Each week you will have two hours of formal lab work in a scheduled class for ENGG1811. You may use the CSE labs at other times, provided there are no classes in them.

UNSW has already provided you with a zPass to access myUNSW and other
services. You use your zID and zPass to log in to your CSE account, but
press the **Session** button first and select **Gnome**, as this
will give you the easiest environment to work with.

You should spend the first few minutes customising Gnome to suit you, especially

- placing links to the Iceweasel browser (similar to Firefox) and OpenOffice Calc on the desktop
- setting ~en1811 as your home page, and
- recording your home directory as a trusted location to OpenOffice Calc so you can use all the functions of the workbooks we provide you.

Your tutor will help, and more information is available in the lab guide on the class menu.

Your tutor will ask you to post a message introducing yourselves on the course forum.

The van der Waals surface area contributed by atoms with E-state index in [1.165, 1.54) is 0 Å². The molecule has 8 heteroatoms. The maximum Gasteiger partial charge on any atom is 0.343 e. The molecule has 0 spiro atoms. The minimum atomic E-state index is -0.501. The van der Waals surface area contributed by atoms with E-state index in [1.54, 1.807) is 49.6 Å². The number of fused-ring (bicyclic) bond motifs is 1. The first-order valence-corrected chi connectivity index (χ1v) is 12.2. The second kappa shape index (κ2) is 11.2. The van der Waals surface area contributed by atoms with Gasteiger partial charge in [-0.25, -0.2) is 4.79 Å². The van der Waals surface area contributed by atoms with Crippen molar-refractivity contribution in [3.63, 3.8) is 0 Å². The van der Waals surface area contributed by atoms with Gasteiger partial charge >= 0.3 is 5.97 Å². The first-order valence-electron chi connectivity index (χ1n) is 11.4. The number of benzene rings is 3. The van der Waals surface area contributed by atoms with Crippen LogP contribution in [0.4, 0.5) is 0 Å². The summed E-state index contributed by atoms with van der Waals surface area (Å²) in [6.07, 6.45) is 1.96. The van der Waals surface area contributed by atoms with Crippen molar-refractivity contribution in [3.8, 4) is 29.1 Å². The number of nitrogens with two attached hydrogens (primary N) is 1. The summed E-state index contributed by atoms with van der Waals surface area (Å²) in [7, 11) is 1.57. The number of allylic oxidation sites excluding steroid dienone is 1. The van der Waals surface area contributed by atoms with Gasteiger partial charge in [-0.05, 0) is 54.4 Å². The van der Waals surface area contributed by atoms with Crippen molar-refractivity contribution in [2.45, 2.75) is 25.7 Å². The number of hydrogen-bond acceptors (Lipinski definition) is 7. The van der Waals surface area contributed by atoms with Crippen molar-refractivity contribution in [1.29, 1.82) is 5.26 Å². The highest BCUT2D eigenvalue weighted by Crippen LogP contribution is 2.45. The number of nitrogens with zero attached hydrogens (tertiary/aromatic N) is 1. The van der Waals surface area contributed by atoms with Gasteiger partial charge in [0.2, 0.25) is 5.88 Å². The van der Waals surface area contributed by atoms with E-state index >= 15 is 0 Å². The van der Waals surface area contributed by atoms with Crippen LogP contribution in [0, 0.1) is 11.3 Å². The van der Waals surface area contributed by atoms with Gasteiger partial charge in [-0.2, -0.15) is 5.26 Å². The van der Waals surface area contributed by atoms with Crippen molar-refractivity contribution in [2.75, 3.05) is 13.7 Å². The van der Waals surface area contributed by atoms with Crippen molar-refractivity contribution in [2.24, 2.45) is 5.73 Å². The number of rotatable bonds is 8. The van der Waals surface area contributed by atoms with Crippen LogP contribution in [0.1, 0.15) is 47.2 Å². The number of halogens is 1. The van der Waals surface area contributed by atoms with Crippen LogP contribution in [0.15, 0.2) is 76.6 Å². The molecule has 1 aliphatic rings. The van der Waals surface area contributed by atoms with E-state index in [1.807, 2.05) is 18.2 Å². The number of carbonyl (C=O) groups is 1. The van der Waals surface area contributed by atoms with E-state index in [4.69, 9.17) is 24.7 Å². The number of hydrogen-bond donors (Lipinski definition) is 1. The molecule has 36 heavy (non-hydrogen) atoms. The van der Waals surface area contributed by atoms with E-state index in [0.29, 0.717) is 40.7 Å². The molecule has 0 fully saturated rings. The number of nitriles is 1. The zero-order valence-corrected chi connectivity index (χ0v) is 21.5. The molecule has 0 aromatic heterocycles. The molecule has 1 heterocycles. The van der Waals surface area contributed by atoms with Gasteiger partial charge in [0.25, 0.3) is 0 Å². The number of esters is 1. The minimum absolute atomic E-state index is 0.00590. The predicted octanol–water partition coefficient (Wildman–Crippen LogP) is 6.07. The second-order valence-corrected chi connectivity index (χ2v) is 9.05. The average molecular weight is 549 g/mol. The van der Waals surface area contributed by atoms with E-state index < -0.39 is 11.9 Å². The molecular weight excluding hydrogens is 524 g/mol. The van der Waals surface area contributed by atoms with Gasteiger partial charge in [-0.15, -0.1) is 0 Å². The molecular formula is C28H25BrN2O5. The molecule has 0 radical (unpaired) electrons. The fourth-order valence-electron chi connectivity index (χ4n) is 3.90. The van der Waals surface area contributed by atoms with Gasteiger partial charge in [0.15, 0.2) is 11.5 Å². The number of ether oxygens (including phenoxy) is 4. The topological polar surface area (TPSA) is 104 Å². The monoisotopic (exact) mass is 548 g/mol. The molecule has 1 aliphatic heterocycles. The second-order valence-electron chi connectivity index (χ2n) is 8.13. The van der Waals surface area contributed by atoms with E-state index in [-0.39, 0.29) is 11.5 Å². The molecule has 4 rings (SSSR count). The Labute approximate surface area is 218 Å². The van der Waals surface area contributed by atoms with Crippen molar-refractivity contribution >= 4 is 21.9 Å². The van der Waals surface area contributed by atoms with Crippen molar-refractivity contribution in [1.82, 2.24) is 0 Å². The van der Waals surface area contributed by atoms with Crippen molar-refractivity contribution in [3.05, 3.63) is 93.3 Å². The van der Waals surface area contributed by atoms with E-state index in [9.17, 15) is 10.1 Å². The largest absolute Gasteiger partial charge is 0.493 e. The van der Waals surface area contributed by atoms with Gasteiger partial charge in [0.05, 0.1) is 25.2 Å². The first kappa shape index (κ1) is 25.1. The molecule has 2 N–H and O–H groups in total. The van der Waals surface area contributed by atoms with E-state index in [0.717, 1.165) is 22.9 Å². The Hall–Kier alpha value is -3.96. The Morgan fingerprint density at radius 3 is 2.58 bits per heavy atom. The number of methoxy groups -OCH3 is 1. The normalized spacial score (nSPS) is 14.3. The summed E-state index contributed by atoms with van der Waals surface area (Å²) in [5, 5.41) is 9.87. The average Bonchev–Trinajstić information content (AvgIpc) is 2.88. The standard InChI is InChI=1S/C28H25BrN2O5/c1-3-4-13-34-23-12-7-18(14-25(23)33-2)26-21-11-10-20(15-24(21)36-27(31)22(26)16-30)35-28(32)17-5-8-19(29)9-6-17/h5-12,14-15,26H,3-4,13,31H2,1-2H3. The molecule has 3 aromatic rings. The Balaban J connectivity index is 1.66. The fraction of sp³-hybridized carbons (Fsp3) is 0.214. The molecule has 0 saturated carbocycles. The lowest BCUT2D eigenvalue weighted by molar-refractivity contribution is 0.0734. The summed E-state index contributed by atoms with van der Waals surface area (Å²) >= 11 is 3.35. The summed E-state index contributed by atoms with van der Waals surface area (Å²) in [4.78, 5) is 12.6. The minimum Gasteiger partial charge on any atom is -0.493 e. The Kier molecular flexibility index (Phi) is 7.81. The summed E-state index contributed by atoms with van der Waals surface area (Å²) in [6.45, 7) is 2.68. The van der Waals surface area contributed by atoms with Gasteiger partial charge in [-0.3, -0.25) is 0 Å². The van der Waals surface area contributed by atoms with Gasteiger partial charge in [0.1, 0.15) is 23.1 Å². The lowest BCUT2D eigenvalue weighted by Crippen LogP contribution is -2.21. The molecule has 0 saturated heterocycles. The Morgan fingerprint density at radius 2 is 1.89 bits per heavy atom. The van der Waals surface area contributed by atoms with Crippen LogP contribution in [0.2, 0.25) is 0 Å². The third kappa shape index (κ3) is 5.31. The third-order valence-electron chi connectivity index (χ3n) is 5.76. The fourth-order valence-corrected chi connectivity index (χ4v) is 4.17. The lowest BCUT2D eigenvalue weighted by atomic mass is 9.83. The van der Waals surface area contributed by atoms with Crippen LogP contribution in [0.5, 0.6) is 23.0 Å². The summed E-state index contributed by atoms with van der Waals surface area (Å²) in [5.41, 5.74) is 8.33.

The sheet **Ex1_Marks** in the lab workbook
is similar to the one in the lecture example. It has a table of marks for
43 students.

**Task 1:**

Your first task is to calculate the **Total** marks for all the
students in column G using a formula that has this effect for each
student:

**Total** = 2*(Session
Mark)*(Exam)/(Session Mark + Exam)

**Task 2:**

Using an IF condition, display **PS** in column H if a student passes
the course, and **FL** otherwise. Please note that to pass the course,
a student must score at least **50** marks in the Exam, *AND*
her/his Total mark must also be greater than or equal to **50**.